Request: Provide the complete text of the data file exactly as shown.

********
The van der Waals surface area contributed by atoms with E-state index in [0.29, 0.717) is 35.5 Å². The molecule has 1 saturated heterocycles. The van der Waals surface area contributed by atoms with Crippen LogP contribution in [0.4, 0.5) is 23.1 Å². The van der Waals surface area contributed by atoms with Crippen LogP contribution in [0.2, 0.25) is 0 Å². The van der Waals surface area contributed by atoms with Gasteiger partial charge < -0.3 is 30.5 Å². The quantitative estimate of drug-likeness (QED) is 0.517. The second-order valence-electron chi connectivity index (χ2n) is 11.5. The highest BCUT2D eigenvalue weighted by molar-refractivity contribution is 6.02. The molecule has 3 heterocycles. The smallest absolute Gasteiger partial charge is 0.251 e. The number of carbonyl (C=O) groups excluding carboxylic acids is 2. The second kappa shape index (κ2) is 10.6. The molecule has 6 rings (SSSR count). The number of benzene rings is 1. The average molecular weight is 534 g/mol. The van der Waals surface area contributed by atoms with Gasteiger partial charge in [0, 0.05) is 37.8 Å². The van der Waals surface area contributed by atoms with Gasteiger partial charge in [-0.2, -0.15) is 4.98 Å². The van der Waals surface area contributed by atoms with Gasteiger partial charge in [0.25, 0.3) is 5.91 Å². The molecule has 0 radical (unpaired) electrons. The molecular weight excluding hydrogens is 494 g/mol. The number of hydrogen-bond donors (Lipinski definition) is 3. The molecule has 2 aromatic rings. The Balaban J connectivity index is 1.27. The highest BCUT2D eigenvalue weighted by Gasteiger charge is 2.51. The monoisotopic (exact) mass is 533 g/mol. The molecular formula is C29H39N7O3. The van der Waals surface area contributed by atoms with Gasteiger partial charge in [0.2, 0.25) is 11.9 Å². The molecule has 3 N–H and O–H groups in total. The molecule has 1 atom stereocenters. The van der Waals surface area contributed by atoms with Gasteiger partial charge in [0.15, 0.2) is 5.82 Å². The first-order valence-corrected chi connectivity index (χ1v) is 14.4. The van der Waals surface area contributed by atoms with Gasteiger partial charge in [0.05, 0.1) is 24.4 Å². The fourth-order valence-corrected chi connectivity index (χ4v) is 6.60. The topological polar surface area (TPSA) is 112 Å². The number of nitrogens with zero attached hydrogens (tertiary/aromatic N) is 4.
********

The van der Waals surface area contributed by atoms with E-state index in [0.29, 0.717) is 35.5 Å². The molecule has 1 saturated heterocycles. The van der Waals surface area contributed by atoms with Crippen LogP contribution in [0.4, 0.5) is 23.1 Å². The van der Waals surface area contributed by atoms with Crippen LogP contribution in [0.2, 0.25) is 0 Å². The van der Waals surface area contributed by atoms with Gasteiger partial charge < -0.3 is 30.5 Å². The quantitative estimate of drug-likeness (QED) is 0.517. The second-order valence-electron chi connectivity index (χ2n) is 11.5. The highest BCUT2D eigenvalue weighted by molar-refractivity contribution is 6.02. The molecule has 3 heterocycles. The smallest absolute Gasteiger partial charge is 0.251 e. The number of carbonyl (C=O) groups excluding carboxylic acids is 2. The second kappa shape index (κ2) is 10.6. The molecule has 6 rings (SSSR count). The number of benzene rings is 1. The average molecular weight is 534 g/mol. The van der Waals surface area contributed by atoms with Gasteiger partial charge in [0, 0.05) is 37.8 Å². The van der Waals surface area contributed by atoms with Gasteiger partial charge in [-0.2, -0.15) is 4.98 Å². The van der Waals surface area contributed by atoms with Gasteiger partial charge in [0.25, 0.3) is 5.91 Å². The molecule has 0 radical (unpaired) electrons. The molecular weight excluding hydrogens is 494 g/mol. The number of hydrogen-bond donors (Lipinski definition) is 3. The molecule has 2 aromatic rings. The Balaban J connectivity index is 1.27. The highest BCUT2D eigenvalue weighted by Gasteiger charge is 2.51. The monoisotopic (exact) mass is 533 g/mol. The molecular formula is C29H39N7O3. The van der Waals surface area contributed by atoms with Gasteiger partial charge in [0.2, 0.25) is 11.9 Å². The molecule has 3 N–H and O–H groups in total. The molecule has 1 atom stereocenters. The van der Waals surface area contributed by atoms with Gasteiger partial charge in [0.15, 0.2) is 5.82 Å². The first-order valence-corrected chi connectivity index (χ1v) is 14.4. The van der Waals surface area contributed by atoms with Gasteiger partial charge in [0.05, 0.1) is 24.4 Å². The fourth-order valence-corrected chi connectivity index (χ4v) is 6.60. The topological polar surface area (TPSA) is 112 Å². The number of nitrogens with zero attached hydrogens (tertiary/aromatic N) is 4.